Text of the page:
Pseudomonas aeruginosa is an opportunistic pathogen responsible for both acute and persistent infections in individuals with cystic fibrosis (CF), burn victims, ventilator patients, and those who have had intestinal reconstruction. P. aeruginosa is among the most common nosocomial pathogens for intensive care unit patients. For P. aeruginosa and many bacterial pathogens, the most persistent of these infections, and the hardest to treat with antibiotics, are those that form bacterial biofilms. Often, a first step n establishing biofilms from the planktonic state is swarming, where bacteria use surface motility to colonize new surfaces in groups. Previous reports for P. aeruginosa swarming have shown importance of production of a surfactant called rhamnolipid, but it was recently determined that rhamnolipid production is not required for swarming when growing with glutamate. Such a glutamate-dependent phenotype has obvious links to pathogenesis, particularly for lung infections. For example, amino acid auxotrophs are routinely isolated from lung sputum of CF patients. A transposon mutagenesis approach will be used to determine the genes that confer the glutamate-effect and then systematically characterize and confirm the importance of the random mutants that show a loss of swarming on glutamate. The molecular nature, regulation, and activity of the surfactant produced by P. aeruginosa when growing on glutamate will be probed using proteomics, wet chemistry, and analytical chemistry protocols to characterize this surfactant and the protein(s) required for its synthesis. The broader activity of this surfactant wll be examined using biofilm and cytotoxicity assays. Using the clean deletion mutants and chemical data, the importance of this glutamate-dependent swarm phenotype will be explored on various media including synthetic CF sputum. Discerning how amino acids like glutamate dictate swarm motility and biofilm development for P. aeruginosa may greatly improve our understanding of pathogenesis. This knowledge may be important to control and prevent many respiratory and nosocomial biofilm infections. Completion of this research will provide new information about a regulatory response of P. aeruginosa to the amino acid glutamate and amino acids-dependent phenotypes that have been strongly associated with infection for P. aeruginosa and other pathogens. This will improve our understanding of bacterial behavior at the onset of infection. Additionally, because many virulence activities of P. aeruginosa are associated with AHL quorum sensing, it will be important to explain this glutamate-dependent phenotype where AHL quorum sensing appears to not be required.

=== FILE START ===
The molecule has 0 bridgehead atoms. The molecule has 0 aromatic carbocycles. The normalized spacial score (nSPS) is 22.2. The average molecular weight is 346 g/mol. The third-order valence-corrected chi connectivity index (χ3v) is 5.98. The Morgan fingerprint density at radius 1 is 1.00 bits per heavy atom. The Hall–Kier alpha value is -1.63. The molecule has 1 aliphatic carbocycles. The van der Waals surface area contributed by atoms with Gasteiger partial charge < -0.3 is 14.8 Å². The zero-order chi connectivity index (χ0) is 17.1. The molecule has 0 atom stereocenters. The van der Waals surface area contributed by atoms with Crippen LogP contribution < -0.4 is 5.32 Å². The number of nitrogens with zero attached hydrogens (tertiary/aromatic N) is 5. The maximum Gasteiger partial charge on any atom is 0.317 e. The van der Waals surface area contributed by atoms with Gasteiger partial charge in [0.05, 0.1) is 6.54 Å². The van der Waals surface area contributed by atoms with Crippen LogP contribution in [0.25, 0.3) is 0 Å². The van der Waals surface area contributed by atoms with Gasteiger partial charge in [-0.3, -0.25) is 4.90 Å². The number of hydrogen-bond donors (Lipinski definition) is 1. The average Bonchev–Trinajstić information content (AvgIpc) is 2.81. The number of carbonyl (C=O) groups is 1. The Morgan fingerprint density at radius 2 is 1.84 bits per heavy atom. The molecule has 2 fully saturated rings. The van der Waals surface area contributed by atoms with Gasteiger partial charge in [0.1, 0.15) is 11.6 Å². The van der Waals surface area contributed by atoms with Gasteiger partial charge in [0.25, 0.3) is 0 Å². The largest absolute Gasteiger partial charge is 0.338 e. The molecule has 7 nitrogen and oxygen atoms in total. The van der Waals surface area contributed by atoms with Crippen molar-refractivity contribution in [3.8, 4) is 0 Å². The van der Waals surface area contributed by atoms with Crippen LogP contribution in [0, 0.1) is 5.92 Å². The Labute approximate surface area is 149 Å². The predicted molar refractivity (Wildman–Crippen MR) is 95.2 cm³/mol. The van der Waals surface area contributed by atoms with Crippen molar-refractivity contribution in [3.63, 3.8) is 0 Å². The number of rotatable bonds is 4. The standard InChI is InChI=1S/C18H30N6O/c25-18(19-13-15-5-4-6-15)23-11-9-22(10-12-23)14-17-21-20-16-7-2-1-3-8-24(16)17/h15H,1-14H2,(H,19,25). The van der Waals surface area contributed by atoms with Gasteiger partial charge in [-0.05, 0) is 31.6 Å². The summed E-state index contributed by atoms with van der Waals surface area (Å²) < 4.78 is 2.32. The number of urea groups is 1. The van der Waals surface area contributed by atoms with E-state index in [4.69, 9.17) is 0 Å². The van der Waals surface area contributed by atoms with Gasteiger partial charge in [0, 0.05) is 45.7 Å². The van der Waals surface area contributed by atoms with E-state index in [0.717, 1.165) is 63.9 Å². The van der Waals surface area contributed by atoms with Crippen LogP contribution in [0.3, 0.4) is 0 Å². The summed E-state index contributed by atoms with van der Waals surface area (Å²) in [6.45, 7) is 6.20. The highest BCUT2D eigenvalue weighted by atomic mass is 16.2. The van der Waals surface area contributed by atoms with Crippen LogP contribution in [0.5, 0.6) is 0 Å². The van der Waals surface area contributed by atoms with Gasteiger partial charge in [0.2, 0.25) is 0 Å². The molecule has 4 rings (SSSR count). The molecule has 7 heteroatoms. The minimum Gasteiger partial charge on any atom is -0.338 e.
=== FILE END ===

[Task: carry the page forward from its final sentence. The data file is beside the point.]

Most infections are the result of surface-attached biofilm communities of bacteria that colonize host surfaces and the bacterium Pseudomonas aeruginosa is an opportunistic pathogen that readily forms biofilms on many surfaces. We propose to determine the regulation of an unexpected result: P. aeruginosa swarms without production of rhamnolipid when growing on glutamate. Because amino acids have been strongly associated with infection phenotypes for P. aeruginosa and other pathogens, this proposed research will improve our understanding of bacterial behavior at the onset of infection.